Dave Zweifel wrote the other day about a friend from out of state calling him to ask what the hell is going on in Wisconsin. Good question. And he's not the only one getting it.
We've got the most polarizing governor in America who can't for the life of him see what it is about him that so divides people. Supreme Court justices whose contempt for each other has been put on public display, with name calling eventually escalating to a physical altercation. A legislature that considers itself above longstanding open meetings and open records laws.
We had lawmakers passing a new law allowing Wisconsinites to carry concealed weapons at the same time the Capitol was in virtual lockdown and visitors to the people's house were being subjected to intensive weapons screening.
Weirdness abounds in America's Dairyland.
Voters are not amused. A great many have taken matters into their own hands, prompting an unprecedented number of recall elections.
Painfully ironic though it is, this year is the 100th anniversary of the most remarkable legislative session in Wisconsin history. The nation's first progressive income tax was established. Workers' compensation was invented. Railroads were regulated. The insurance industry was reformed and a state life insurance plan was instituted. Maximum work hours for women and children were set. Vocational and technical education systems were initiated. And that's just a partial accounting of the 1911 legislature's accomplishments.
That all this happened in 1911 was no accident. The stage actually was set much earlier when landmark political reforms were enacted in Wisconsin. In 1897 the crudest forms of corruption such as bribery, illegal voting and election fraud were outlawed (yes, you heard right, these things were not illegal in the first half century of statehood). In 1905 campaign contributions by corporations were banned. Democracy was further strengthened in that amazing 1911 session with the passage of the Corrupt Practices Act requiring candidates to report all sources of their funding and barring elected officials from trading favors, monetary or otherwise, in return for financial support from wealthy donors.
These laws have been badly weakened in recent years, and newer laws like the 34-year-old public financing program for state elections have been swept away entirely. New political pathogens have emerged and have been left largely untreated. What is happening in 2011 is no accident either.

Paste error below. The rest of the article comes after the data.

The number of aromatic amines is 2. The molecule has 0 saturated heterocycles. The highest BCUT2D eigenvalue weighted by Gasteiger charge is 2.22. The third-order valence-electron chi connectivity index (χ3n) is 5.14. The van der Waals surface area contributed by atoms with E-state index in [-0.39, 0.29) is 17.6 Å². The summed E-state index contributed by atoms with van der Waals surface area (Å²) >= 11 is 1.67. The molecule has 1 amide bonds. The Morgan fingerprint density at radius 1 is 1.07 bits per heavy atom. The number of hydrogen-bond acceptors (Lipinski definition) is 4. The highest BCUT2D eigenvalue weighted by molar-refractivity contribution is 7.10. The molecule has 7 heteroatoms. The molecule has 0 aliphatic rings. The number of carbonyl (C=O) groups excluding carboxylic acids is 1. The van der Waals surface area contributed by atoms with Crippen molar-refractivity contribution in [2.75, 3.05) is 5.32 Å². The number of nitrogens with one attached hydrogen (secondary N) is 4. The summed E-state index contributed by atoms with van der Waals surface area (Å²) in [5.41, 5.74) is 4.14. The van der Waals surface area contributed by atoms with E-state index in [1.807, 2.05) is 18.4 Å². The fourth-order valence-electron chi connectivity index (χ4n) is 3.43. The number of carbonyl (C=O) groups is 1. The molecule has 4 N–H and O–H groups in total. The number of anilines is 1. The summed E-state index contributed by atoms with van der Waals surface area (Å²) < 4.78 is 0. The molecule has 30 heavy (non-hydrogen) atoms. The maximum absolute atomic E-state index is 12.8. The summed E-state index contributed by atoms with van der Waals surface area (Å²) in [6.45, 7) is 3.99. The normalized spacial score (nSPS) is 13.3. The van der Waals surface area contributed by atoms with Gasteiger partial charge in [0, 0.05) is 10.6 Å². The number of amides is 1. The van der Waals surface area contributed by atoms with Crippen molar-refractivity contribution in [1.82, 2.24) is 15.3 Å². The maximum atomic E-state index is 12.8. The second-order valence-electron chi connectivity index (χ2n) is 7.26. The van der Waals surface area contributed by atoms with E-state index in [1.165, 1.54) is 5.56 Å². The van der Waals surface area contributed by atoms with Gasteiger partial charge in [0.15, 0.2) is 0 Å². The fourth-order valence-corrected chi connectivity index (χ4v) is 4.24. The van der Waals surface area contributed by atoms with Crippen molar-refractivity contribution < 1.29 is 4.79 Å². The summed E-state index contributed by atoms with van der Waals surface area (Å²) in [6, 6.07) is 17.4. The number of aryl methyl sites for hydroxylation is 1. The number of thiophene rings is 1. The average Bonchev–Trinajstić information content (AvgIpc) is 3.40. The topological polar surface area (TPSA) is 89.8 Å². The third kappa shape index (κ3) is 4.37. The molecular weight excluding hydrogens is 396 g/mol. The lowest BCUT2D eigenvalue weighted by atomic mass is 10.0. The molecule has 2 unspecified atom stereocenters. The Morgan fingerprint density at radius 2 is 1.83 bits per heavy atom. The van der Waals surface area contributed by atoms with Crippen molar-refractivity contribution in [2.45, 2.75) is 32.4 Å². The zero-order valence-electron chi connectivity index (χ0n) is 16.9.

As was the case in the late 1800s and early 1900s, Wisconsin is at a crossroads. The defining question of our moment is the same one that stared the people of our state in the face back then. Which shall rule, wealth or people?
A new report issued yesterday by a national academic research institute suggests an answer is in the offing. The study was based on based on an analysis of data from recent elections in six Midwestern states including Wisconsin. Among other things, the authors offer an assessment of the Democracy Campaign's proposed new approach to election campaign financing, concluding that the "combination of policies would have extraordinarily powerful effects."
The institute estimates our plan would increase the proportion of campaign money coming from $100-and-under donors from the current 19% to as much as 91% of the total. At the same time, the role of $1,000-or-more donors would be cut from the current 34% to 6%, while the role of special interest political action committees (PACs) would shrink from 9% to only 1%.
Game changing, that's what it would be. The report's conclusion, not mine. The report's lead author happens to have a Republican pedigree. He used to write speeches for Dick Cheney when the former vice president was secretary of defense. He also once was a top congressional staffer as associate director of the House Republican Conference.
As was the case in the late 1800s and early 1900s, the problems we face cross partisan boundaries. The question is not which shall rule, Democrats or Republicans? The question is which shall rule, wealth or people?
When Wisconsin answers that question as definitively and effectively as our state did a century ago, the stage will again be set for a legislative session every bit as remarkable as 1911's. Then Wisconsin will come back to its senses.